Over 2,000 workers from the state-owned Misr Spinning and Weaving Company in Mahalla called off their partial strike on Wednesday. Five of the strike leaders, all women, are currently facing a disciplinary hearing and face potential suspension or sacking.
The workers have threatened to resume the strike on Sunday if their demands are not met.
Five factories, making up one fifth of the productive capacity of Egypt’s largest textile mill, initiated the strike on Tuesday to demand the payment of overdue bonuses and augmented food allowances in light of rising inflation and he government’s recent austerity program.
One worker, who wished to remain anonymous, told Mada Masr, “While none of our demands have yet been met, it was decided that we would call off our strike action until Sunday in order to give company administrators the opportunity to begin fulfilling our demands.”
They added that negotiations with administrative officials began on Wednesday, coinciding with the disciplinary hearings of five strike leaders.
The worker expressed concerns about the women facing disciplinary action, pointing to previous work stoppages which saw labor leaders relocated, “simply because they spoke out for our rights, and because they led others in exercising their right to strike.”
The workers have been demanding that their monthly LE220 bonuses be calculated as part of their basic wages, rather than a separate payment, the payment of an overdue 10 percent “social bonus,” and the augmentation of their daily food allowance from LE7 to LE10. They have also called for the re-operation of several stalled factories, and the removal of their union committee which they claim aligns itself with management policies.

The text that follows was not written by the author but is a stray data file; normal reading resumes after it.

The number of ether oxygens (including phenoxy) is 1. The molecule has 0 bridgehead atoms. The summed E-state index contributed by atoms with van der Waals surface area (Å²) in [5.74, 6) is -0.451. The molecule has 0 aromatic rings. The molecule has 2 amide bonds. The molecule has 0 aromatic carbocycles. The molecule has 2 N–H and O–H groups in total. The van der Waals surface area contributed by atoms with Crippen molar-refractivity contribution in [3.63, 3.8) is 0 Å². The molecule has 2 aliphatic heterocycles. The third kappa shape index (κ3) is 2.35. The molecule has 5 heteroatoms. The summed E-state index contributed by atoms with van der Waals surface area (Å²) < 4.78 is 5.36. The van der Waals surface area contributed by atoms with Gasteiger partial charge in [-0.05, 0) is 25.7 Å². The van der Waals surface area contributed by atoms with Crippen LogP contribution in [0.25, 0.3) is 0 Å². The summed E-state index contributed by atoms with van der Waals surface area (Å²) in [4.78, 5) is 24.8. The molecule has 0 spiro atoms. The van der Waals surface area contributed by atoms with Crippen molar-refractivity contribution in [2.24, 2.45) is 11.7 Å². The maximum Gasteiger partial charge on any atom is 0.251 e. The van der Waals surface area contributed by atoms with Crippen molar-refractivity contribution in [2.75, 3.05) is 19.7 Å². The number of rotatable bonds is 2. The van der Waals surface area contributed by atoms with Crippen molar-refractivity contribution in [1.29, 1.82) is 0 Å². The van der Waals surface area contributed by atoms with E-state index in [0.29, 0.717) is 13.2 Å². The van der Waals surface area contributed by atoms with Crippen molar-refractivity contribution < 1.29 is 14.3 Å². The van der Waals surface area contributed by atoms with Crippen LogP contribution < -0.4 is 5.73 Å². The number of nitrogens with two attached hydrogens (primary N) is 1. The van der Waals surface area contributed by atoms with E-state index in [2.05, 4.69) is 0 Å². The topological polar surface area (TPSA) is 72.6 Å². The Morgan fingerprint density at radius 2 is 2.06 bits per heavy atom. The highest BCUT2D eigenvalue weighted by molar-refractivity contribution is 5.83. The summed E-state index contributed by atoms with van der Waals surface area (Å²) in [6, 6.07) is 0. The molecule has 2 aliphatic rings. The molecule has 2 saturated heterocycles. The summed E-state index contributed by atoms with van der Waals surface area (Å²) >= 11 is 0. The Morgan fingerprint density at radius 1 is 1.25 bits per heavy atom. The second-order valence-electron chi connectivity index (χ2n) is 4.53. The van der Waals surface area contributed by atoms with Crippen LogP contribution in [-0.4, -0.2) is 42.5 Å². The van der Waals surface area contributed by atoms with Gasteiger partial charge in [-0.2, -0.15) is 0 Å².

During Wednesday’s meeting company representatives argued that the 10 percent bonus is still being debated by Parliament, and that the company could not immediately meet the strikers’ demands due to a lack of liquidity and recent financial losses.
Once a mainstay of Egypt’s textile industry, the Misr Spinning and Weaving Company in Mahalla has seen a decline over the past decade, and currently faces debts of several hundred million pounds, although the exact figure has not been disclosed.
“Administrators will continue to keep this company in the red, while strikes will continue to take place here every few months. This is largely because we lack a trade union committee which represents us. The extant union fails to hold the administration accountable and it fails to relay our grievances to these administrators” the worker said.
The striking workers are considering a comprehensive strike starting on Sunday if administrators do not adequately attempt to meet their demands, or if they take punitive action against the five women facing disciplinary hearings.
On Thursday, the New York-based Human Rights Watch issued a statement calling on the government and Egyptian-based companies to recognize workers’ right to strike, and to drop all criminal charges that have recently been leveled against dozens of laborers across the country.